May 19, 2016 Yesterday, after going to Nombre de Dios with Chela and Abel, we returned to CEDESA for additional planning of our new global grant (GG1524911) for 319 more water harvesting cisterns in San Miguel, Dolores Hidalgo, San Diego Union and San Luiz de la Paz. Present were Chela, Abel, Meche, Benigno, and Ceci. We reviewed first the progress on the new education program and the principal objectives of that program. Meche has been working hard with Wendy Coulson to develop the program and didactic materials to go with that. We all agreed that in a nutshell our goals are:
  1. Have people fully understand that the reason for cisterns is lack of an improved water source or having water that is terribly contaminated with fluoride and arsenic.
  2. Have people fully understand that the cistern water is free from those poisons and they should never drink water from wells.
  3. Have people understand that they can improve their water and health even more by integrating disinfection steps to improve the cistern water and eliminate any biological contamination.
  4. Have people learn how to self-construct their water harvesting system and maintain it to get maximum benefit from it.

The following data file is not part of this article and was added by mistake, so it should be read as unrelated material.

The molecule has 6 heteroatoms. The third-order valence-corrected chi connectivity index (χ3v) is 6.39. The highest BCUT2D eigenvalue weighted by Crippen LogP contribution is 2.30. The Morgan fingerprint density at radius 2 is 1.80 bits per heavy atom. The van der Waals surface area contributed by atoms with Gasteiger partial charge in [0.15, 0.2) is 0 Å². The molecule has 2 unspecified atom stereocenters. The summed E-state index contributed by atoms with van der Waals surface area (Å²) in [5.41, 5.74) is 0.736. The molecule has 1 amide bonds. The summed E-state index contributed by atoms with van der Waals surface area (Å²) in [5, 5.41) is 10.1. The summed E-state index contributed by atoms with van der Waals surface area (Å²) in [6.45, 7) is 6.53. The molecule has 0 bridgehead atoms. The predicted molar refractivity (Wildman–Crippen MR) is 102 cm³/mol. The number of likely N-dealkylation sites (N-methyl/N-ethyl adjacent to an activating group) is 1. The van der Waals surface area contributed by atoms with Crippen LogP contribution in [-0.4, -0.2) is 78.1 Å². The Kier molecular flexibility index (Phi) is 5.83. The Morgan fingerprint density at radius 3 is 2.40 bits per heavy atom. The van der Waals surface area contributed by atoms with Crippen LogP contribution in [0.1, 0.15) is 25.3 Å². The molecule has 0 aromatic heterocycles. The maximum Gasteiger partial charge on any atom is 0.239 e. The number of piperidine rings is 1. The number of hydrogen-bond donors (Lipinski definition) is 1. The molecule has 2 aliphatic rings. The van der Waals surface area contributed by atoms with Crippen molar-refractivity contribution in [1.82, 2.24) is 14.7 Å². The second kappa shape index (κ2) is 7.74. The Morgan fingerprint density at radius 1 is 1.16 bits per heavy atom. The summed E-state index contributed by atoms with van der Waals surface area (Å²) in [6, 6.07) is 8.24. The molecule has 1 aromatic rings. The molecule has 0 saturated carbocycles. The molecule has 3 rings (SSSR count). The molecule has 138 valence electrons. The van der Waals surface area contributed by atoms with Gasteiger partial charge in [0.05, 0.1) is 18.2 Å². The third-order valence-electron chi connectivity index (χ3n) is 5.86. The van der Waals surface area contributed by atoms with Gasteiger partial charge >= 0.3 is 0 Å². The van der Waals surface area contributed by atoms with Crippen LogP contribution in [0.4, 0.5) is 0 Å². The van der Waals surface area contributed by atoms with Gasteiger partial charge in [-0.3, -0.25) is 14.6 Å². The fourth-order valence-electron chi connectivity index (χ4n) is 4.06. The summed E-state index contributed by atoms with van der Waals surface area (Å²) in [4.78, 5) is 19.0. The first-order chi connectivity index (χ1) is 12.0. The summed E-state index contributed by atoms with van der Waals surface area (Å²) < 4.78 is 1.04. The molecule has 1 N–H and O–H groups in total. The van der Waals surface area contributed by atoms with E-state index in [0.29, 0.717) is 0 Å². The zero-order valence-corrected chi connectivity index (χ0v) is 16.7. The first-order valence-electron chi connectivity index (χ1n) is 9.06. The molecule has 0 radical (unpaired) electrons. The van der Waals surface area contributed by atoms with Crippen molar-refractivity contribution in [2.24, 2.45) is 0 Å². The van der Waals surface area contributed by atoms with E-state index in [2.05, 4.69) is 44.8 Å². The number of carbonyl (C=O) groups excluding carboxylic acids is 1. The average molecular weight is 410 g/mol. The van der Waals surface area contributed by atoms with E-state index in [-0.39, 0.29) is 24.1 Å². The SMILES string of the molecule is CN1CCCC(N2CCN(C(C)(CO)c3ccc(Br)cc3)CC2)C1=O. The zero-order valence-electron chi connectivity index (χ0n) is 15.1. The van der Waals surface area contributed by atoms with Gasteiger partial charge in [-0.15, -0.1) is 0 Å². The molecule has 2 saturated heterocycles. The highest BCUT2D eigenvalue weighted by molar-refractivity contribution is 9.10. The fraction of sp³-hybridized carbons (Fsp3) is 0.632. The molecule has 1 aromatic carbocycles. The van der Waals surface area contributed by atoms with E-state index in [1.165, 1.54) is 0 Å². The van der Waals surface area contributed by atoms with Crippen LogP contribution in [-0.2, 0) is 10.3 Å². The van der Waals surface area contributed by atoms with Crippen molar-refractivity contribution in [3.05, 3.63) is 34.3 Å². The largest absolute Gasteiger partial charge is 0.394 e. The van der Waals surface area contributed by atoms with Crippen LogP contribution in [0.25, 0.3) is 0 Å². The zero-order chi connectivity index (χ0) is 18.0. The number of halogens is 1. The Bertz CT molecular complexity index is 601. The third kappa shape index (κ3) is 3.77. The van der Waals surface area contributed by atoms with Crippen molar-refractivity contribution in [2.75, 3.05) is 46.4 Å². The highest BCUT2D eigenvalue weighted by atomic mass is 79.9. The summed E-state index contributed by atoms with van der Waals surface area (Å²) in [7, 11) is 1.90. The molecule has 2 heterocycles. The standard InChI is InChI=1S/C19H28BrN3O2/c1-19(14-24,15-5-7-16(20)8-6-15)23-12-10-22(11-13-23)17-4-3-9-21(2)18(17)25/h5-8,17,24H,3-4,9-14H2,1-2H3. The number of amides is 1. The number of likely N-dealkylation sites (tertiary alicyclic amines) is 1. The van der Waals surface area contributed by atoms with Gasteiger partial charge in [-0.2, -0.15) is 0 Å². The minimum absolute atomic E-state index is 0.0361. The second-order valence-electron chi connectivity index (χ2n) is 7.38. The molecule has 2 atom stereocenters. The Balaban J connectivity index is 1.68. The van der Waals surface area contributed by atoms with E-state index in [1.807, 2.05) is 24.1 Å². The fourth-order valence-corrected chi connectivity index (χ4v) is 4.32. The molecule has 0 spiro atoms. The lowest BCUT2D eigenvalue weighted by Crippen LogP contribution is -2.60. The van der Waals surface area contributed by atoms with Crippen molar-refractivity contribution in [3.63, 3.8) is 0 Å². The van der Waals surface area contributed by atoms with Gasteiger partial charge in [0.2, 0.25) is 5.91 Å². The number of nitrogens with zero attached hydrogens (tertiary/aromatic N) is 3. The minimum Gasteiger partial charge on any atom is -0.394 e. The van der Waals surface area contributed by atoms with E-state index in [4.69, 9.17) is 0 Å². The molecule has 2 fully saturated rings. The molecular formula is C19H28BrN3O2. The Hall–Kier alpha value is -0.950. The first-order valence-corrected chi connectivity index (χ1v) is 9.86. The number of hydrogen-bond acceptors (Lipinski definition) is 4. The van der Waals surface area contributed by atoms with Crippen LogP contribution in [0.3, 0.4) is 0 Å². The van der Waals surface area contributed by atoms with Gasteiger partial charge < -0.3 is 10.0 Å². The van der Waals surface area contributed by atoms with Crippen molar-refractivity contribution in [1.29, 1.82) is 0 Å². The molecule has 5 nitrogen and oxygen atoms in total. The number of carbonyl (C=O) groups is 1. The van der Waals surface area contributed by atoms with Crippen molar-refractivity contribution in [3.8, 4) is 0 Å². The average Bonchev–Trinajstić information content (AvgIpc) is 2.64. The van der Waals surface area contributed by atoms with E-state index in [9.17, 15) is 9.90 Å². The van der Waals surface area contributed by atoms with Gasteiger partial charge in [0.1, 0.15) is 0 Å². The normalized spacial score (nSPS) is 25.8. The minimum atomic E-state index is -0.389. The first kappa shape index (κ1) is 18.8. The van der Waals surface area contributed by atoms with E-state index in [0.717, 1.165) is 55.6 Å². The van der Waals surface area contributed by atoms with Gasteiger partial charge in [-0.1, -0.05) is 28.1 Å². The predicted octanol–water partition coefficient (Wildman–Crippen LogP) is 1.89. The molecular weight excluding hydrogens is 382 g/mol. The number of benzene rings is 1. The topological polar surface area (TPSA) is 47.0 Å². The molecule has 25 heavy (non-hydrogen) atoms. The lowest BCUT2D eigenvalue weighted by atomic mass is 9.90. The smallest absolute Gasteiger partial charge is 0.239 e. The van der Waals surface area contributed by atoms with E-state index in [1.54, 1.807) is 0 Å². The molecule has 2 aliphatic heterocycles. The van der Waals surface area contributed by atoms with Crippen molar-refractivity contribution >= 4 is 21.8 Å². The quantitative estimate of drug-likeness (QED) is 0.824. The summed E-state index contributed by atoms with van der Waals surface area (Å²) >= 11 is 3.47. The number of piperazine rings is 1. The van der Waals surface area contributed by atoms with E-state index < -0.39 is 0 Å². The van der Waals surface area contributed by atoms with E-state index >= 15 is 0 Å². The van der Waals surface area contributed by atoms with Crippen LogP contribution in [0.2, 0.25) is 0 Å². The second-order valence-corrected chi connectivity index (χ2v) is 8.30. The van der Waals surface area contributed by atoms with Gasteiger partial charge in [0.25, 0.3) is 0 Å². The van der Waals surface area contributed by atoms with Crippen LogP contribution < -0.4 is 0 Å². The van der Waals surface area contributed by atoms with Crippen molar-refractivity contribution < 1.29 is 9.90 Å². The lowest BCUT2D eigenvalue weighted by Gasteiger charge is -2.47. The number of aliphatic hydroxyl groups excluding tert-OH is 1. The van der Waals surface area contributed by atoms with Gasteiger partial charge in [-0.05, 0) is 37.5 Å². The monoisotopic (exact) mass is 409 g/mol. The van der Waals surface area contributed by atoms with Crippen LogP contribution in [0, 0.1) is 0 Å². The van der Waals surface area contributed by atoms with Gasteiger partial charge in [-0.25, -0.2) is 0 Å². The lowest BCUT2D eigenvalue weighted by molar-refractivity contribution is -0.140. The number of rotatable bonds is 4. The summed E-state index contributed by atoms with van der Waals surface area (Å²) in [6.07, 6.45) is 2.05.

Those are our primary objectives for this project and grant. However we also will be using this opportunity to continue develop the communities capacity to work together to analyze their problems and seek solutions (resources). We want to build on this opportunity so that they can take advantage of other opportunities such as backyard gardens, medicinal medicine, beekeeping, and other eco-technologies such as gray water filtering and the eco-cina stoves. We want the cistern projects to be the first step in the long process of community empowerment. The education program is ready now to “put to the test” in the first communities. We are going to start in Boca de Canada (San Miguel) in two weeks and then in Las Claveles (Dolores) after that. We will present the didactic materials in the “final draft” format and then make adjustments before going to press and printing enough materials to carry us through the project. Everyone is enthusiastic and chomping at the bit to get started. They all want to work through the summer rainy season in order to be able to harvest at least a little rain before the dry weather returns in the fall. CEDESA is going to work up a draft schedule next week so we can plan out each mini-project. They are talking about doing as many as four different communities per month. Yikes, that is going to be a lot of work for all of us! As we worked through potential pitfalls and bottlenecks in this ambitious program, we realized that we would need another technician in addition to Benigno and Abel to be able to do the site visits in each community during the construction process. A great solution was devised that will also allow us to continue to develop our youth program in the process. We will select a young person in each community where we are working to become an expert in construction and maintenance of the systems. This person will do the project monitoring throughout the construction process and will be reporting and consulting with Abel and/or Benigno as the mini-project proceeds. Instead of having a once a week visit from the technician, we will have someone there overseeing the construction on a daily basis as each group builds cisterns at each home. Once the project is complete we will be leaving behind “a community expert” who can continue to monitor cisterns and even assist in repairs as needed. We already have a budget for an albanil for the pilot week. Since each group is now obligated to provide an albanil throughout the mini-project including the pilot cistern week, those funds can be used as a stipend for developing our new community expert. CEDESA will be responsible for handling the payment process. We also reviewed the financial resources available in the grant so that we could come up with a simplified billing plan. When we combine our organization budget with our education teaching budget, we have 2,400 pesos for Pre-Pilot expenses. For the Pilot stage of the project we have $4,750 in funds available. And for post-project monitoring and evaluation we have 900 pesos available. We budgeted for 11 mini-projects as we were developing the project but as the number of cisterns grew the number of mini-projects is likely to be 15 to 18 … thank heavens for our contingency budget! CEDESA is to be responsible for tracking certain costs/expenses each month and reporting them to us for reimbursement. They need to record all KM driven in CEDESA vehicles in executing the projects to be reimbursed a 3.5 pesos / KM. They also need to keep all tickets from using public transportation so that can be reimbursed as well up to a total of $9000 for the project. We will also be providing an $800 peso phone allowance per month to be split up between the various promotors and technicians. Equipment: We need to get the new vehicle as soon as possible. Rotary has $5,000 dollars to contribute to that. CEDESA has 30,000 pesos set aside as well. We are going to purchase one “very good” vehicle that will last many years into the future for project monitoring. We are going to invest about 10,000 pesos of that money in upgrading an existing vehicle. Even with two new vehicles in play, transportation will still be a headache for CEDESA. The electrode in the fluoride testing laboratory has failed and we are looking into replacing that. Initial quotations that Meche got are expensive … about US$1,500. We had not counted on needing this within the time frame of this grant. We will probably reduce our “tools” budget to get this back on-line and I will try to see if we can find outside resources to help cover this unexpected expense. We are working to be able to get the communities on the edges of San Diego Union and San Luis de la Paz involved in this grant. To do so, the two “subgroups” will have to work under UCCANG. UCCANG is responsible for carrying out several functions … community selection, receiving solicitudes and providing monitoring and evaluation for six months after the construction phase. Integrating them into UCCANG does not seem to be a problem. The two subgroups are SECOPA (Servicios Comunitarios de Pozos Ademada – San Diego Union) and CUVA (Comunidades Unidas Para La Vida y Agua – San Jose Iturbide). Recently a well in the San Jose Iturbide area, in the community of La Cantera, was discovered to have radioactivity in the water. There has been a high rate of documented child leukemia in that town as well. Dr. Ortega of UNAM is studying the problem to determine if this is an isolated instance of industrial contamination or if it is going to be as a result of the ever-challenging problems we are facing in the aquifer. There are 120 affected families and the government is, of course, denying that there is a problem. Submitted by: Lee Carter Visit.. http://rotarywaterharvesting.blogspot.mx/